Hacked. Now What?

First, what are a few ways hackers find their way into a device or accounts?

Unfortunately, there are lots of ways for hackers to find their way into our computers and our accounts. The software and apps we use are in a constant state of change. Sometimes, as developers work to maintain interoperability, opportunities arise for a hacker to exploit a change and access your computer.

Other times it’s a result of something users do themselves. We talked about this previously about opening emails that aren’t legit. Some of those emails may contain a payload that, once opened, deploys malware on your system. And, of course, hackers can always buy your password online. If you’re not diligent about password security, you could easily be hacked.

What should I be most concerned about a hacker gaining access to?

I think most people would say they’re concerned about a hacker gaining access to anything at all. But the biggest threat to an organization would be losing security of their customer’s private or financial information. As a consumer, I’d say the biggest concern would be your own financial information, but we’ve seen plenty of people lose private photos and videos that can be used to extort or embarrass.

What should be done immediately after learning the device or account is hacked?

If you have a hacked device, you need to take it offline as quickly as possible. If the device can’t transmit your personal information, you’ve got a compromised device but your information may not have been compromised yet.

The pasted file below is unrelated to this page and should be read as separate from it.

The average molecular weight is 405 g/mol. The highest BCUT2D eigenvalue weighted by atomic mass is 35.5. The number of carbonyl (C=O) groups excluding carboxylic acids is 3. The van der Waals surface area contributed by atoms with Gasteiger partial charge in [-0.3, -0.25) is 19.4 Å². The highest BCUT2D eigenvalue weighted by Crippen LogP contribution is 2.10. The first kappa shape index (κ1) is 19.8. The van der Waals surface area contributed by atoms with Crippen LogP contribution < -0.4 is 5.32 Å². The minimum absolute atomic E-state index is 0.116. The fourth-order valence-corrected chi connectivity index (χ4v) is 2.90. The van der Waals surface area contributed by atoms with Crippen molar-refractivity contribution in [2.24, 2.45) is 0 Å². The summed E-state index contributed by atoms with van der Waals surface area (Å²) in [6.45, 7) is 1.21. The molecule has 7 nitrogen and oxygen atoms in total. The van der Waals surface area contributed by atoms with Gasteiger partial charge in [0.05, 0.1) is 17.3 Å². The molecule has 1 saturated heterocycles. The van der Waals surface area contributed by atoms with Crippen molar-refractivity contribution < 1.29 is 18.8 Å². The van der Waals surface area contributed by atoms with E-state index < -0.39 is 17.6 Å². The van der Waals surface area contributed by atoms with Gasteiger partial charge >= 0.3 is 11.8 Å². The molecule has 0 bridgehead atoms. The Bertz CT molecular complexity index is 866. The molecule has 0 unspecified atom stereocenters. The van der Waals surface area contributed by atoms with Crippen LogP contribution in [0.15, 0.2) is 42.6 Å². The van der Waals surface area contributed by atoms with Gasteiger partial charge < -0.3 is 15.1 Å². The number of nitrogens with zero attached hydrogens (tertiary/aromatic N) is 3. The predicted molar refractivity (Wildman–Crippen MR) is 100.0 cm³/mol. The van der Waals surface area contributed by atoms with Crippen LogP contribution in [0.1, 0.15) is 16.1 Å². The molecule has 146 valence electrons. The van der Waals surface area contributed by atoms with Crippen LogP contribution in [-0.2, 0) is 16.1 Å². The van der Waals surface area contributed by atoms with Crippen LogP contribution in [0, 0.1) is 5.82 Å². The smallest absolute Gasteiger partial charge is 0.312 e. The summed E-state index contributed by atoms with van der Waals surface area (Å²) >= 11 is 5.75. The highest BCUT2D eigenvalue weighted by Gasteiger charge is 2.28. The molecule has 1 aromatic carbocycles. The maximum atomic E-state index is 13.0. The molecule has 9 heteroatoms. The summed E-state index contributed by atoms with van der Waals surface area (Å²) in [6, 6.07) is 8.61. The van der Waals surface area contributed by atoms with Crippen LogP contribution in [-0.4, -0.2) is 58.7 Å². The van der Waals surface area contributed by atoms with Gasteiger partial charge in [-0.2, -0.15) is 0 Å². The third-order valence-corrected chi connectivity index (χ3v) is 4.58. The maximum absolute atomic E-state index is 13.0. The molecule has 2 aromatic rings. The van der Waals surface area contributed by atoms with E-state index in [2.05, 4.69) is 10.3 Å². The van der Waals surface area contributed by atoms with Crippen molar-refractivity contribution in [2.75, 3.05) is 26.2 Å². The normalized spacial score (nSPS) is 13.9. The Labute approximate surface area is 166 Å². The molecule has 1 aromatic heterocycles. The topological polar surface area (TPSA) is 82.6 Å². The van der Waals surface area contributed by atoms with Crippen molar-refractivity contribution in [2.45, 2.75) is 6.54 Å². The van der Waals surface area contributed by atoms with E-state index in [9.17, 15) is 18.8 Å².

Then it’s a matter of calling in an IT professional to help. Some viruses and malware can be very hard to completely remove from a system. It’s best to be sure.

If you have an account that’s hacked, you need to make an immediate list of any other accounts that use the same username and passwords. We’ve talked before about password security, about not using the same password for multiple accounts, and about using randomly generated passwords. If you have a separate password for each account you hold, your exposure to a single cracked or obtained password only affects the one account.

What additional security measures should be added to prevent repeat attacks?

It depends a little. If we’re talking about your workplace, you need a plan for cybersecurity. That will involve a policy for computer updates, access controls, antivirus requirements, and social engineering/phishing training for your employees. There’s a lot that needs to be done and recognized by each member of your organization to maintain security.

As a home user, you need to be taking steps to make sure you’re not using the same password for multiple accounts. Make sure your antivirus is up to date, make sure you’re not browsing to unreputable websites, and make sure you’re not opening suspicious emails.

That’s why 702 Communications offers managed services and computer repair support. We’ve got a team of IT professionals that can help you design your infrastructure to minimize risk. We can make sure your devices are automatically updating to prevent access via exploits, and we can set you up with a backup plan for your data if you’re the target of a ransomware attack. Whether you’re looking to prevent an attack or recover from one, 702 Communications is here to help.